This Dorothy Parker quote comes from her review of a largely forgotten novel called Debonair by G. B. Stern. The title "debonair" supposedly refers to the "charming" lead character, whose debonair charm seems to consist solely of speaking in a cutesy accent
“I have yet to have an author inform me that a character is charming, and then, by that character’s deeds and conversation, convince me of that fact.” Dorothy Parker, "These Much Too Charming People"
As Parker continues:
"Debonair" may be her lover's word for her, but "God-awful" will ever be her nickname with me.
The Subterraneans are "hip without being slick, they are intelligent without being corny, they are intellectual as hell and know about Pound without being pretentious or talking too much about it, they are very quiet, they are very Christlike." So those are the Subterraneans. The only point in the summary with which I can agree is that they are hip; or, as Grandma used to say, hep.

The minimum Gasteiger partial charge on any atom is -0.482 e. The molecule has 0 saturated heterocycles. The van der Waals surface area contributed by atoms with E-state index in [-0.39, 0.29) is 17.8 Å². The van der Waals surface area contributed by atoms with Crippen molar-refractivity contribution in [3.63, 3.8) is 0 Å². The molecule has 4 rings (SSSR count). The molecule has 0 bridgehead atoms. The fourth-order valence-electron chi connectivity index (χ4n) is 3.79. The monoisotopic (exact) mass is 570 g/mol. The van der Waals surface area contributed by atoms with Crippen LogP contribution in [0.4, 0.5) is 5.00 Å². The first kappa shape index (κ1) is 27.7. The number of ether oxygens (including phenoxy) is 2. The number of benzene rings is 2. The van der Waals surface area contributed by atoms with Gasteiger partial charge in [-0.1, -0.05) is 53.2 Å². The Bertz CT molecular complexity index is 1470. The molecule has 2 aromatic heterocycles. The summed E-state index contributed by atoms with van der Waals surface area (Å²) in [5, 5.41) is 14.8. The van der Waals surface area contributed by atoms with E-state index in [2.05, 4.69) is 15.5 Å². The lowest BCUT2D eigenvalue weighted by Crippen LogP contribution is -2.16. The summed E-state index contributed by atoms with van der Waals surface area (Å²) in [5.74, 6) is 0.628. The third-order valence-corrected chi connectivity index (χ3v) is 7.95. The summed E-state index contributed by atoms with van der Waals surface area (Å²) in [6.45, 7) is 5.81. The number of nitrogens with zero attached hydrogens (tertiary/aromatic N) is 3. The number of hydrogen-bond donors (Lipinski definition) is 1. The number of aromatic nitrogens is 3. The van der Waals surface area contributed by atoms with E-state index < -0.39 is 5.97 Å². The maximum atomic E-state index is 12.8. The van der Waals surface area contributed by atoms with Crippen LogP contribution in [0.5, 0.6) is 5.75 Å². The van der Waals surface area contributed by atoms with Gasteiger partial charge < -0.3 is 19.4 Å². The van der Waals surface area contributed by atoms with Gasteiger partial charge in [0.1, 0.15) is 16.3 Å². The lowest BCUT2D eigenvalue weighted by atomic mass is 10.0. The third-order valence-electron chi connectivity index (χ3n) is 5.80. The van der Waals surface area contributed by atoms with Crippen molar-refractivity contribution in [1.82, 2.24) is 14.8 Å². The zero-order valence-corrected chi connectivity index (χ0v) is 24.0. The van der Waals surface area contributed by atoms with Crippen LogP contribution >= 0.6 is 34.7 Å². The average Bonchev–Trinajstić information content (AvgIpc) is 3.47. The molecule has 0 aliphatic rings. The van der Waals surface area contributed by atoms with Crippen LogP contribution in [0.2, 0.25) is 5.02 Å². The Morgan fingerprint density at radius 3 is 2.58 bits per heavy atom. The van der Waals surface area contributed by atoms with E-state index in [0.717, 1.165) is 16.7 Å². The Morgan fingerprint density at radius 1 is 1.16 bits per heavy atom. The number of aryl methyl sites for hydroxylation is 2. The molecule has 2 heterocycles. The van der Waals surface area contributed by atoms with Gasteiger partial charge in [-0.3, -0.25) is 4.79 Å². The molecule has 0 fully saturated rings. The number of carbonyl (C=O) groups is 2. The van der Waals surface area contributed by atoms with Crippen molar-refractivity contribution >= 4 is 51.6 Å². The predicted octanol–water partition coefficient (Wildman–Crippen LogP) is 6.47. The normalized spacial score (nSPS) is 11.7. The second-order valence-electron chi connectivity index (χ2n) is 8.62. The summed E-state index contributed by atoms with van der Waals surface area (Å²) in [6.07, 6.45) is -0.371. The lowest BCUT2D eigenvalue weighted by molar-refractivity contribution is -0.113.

Ivy, protagonist of The Magicians And Mrs Quent, is repeatedly said to be "quite intelligent", but she asks a lot of stupid questions, is slow on the uptake, and never does anything especially smart.
While the eponymous character of Septimus Heap is supposed to have amazing Magykal abilities, they do not quite show up anywhere.
Played as an important plot point in The Dresden Files series book Blood Rites, where Lord Raith, the patriarch of the White Court sex vampire clan, is supposed to be impossibly powerful due to the irresistible desire he arouses in his victims, whom he feeds on. This ability is never shown in the book, however, and through a series of clues Harry cottons onto the fact that Raith had his vampiric powers sealed decades ago by a curse.